Baseball Season to Start Soon

Jamie Tanata

Jamie Tanata

South Dakota State University’s Baseball team is batting up for a better season in hopes to improve their 14-29 overall record last year.

“To be a baseball coach you have to be optimistic every season,” SDSU’s Baseball Coach Mark Ekeland said.

“We had a young group of players,” he said last season. Now after having a year of experience under their belt, “this year we expect a lot from them.”

“I thought we competed very well for a young team, we just didn’t come away really happy,” he said.

The team faced another problem last year, Ekeland said.

“We lost a lot of close games to fairly experienced teams in the conference and losing early to teams that played in the Division II championships,” he said.

Players that have been with the team for a while are also quite optimistic.

“There are a lot of new faces coming in this last year. That will make a better difference and be good for the team,” junior captain Greg Geary said.

Sophomore Ryan Greene says the returning experience will benefit the team.

“There are a lot of returning players,” he said. “We didn’t have quite the experience and this year we do.”

Ekeland has made a few changes in the team roster in hopes of better success.

“We added a lot of recruits,” he said. “We’re still not as deep in areas we’d like to be.”

Ekeland will coach the season with 11 new freshman and 10 transfer recruits totaling up to 35 players to the roster.

With a few new pitching recruits added to the Jacks’ lineup, this season offers much potential.

Junior pitcher Francisco Torres, a transfer from Nebraska Western Community College, is originally from Caracas, Venezuela.

“He’s the first international student to play here as long as I’ve been around,” said Ekelandwho has coached at SDSU 21 years.

“I feel he could be an impact for us,” he said.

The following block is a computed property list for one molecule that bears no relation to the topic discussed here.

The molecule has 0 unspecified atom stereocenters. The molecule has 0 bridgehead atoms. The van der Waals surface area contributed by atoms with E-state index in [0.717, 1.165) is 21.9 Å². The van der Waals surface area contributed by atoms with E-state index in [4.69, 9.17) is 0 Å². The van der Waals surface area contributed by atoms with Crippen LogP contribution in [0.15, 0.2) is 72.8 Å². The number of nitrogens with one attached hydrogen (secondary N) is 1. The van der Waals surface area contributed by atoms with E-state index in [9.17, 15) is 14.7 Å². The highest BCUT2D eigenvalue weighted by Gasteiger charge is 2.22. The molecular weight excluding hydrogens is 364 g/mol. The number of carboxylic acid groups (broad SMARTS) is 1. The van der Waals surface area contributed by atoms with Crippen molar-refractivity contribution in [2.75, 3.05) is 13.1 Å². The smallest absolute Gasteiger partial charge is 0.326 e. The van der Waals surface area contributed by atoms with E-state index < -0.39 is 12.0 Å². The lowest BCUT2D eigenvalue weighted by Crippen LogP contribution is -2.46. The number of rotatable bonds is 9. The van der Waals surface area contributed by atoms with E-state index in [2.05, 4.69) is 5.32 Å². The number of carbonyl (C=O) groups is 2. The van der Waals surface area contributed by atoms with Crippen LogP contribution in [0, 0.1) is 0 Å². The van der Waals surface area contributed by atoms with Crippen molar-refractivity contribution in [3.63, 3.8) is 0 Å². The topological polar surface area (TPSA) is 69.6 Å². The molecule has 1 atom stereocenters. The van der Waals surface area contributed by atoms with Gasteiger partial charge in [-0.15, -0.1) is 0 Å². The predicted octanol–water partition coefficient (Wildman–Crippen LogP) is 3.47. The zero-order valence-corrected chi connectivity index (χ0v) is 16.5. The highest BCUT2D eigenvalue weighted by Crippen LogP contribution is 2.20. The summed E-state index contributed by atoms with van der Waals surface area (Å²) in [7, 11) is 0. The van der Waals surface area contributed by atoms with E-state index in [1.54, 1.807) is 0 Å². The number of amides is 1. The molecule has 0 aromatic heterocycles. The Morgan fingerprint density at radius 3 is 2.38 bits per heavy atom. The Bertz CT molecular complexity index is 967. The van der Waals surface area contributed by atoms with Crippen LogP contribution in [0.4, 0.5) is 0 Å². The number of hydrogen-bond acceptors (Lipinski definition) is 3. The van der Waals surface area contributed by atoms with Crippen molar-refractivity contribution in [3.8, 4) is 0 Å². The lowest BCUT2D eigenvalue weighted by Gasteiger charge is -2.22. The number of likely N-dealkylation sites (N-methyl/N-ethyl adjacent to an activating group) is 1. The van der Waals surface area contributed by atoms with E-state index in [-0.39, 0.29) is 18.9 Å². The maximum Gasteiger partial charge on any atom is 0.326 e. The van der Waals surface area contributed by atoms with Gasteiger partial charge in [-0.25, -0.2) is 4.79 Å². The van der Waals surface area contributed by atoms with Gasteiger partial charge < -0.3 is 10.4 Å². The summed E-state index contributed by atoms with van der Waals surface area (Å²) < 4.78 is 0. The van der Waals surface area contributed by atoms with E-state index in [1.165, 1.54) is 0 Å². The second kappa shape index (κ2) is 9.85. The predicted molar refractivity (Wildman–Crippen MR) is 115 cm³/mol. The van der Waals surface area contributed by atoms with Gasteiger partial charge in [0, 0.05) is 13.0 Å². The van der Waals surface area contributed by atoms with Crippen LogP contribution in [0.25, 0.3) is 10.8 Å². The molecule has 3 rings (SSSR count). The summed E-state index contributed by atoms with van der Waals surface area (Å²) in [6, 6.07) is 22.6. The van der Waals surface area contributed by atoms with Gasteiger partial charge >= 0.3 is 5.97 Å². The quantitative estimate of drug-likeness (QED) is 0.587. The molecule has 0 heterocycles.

Torres was not alone on his move to SDSU. Junior pitcher, Josh Elliot transferred from NCC as well.

“I haven’t seen either one throw together in competition, but it’s what they showed us in May on recruiting trips and our second week here at practice pitching and catching” Ekeland said.

Tony Peterson, sophomore in-field pitcher from Savage, Minn., will be playing for the Jacks this season after his transfer from Concordia University in St. Paul.

As for returning players to watch, Ekeland said it will be a plus if senior pitcher Collin Cantalope is healthy this season.

If he’s back in gear he will expect to see more playing time again Ekeland said.

“When he was healthy, he was a real good pitcher for us,” he said. “He beat some tough competition.”

Experience from the team will also aid in the Jacks’ anticipated baseball success.

Ekeland said Greene will probably be their starting catcher. “He’s a multi-talented player,” he said.

Geoff Bray, senior right pitcher is what Ekeland said is a “good starter and mid-reliever.”

Kasey Keller, sophomore right pitcher is another one to watch for in the upcoming season.

“He has gotten bigger and stronger. I expect him to see more innings,” he said.

Nate Huls, a senior left pitcher is what Ekeland calls the “relief specialist.”

With the Division I switch next year, Ekeland said establishing a reputation is important to potential players interested in SDSU’s baseball program.

“Players that wouldn’t give us the time of day or the ones who were polite enough to say ‘no thanks’ to us are starting to look at us differently now,” he said.

“We have something different to offer kids now than North Dakota State, USD and Augie,” Ekeland said.

“I think it will give us a recruiting advantage,” he said.

Even though SDSU will be playing against national teams, Ekeland said South Dakota has priority.

“We’ll always start here (South Dakota). I don’t think our recruiting will change much,” Ekelund said.

“We will always stay in the five-state area – starting with the best in South Dakota,” he continued.

Ekeland hopes in the future to have more scholarship money to recruit players with.

This will be the team’s last season before really competing against Division I teams, although they have one game scheduled this year with the University of Minnesota in April.

Next year after the switch, they will be able to play anyone regardless of what division. By 2006, 46 of the 56 games will be against Division I schools.

Baseball unlike many other SDSU sports play several games in a short amount of time, usually 53 games in a 2-month span.

“I’d have more games,” said Greene. “Baseball is different; you have all summer, fall and winter to practice and only two months to compete.”

Most sports spend more time practicing with the team than competing but Geary said it’s probably better.

“It makes us better and we get more used to each other and comfortable as a team,” he said.

Some may wonder how athlete’s can juggle academics with being on the road so much.

“If you miss a lot of class it gets tough, but you just have to stay on top of things,” said Ryan Hansen, senior outfielder.

Editor’s Note: Coach Ekeland has temporarily left the team due to health issues. The interim baseball coach is Jack Reynolds.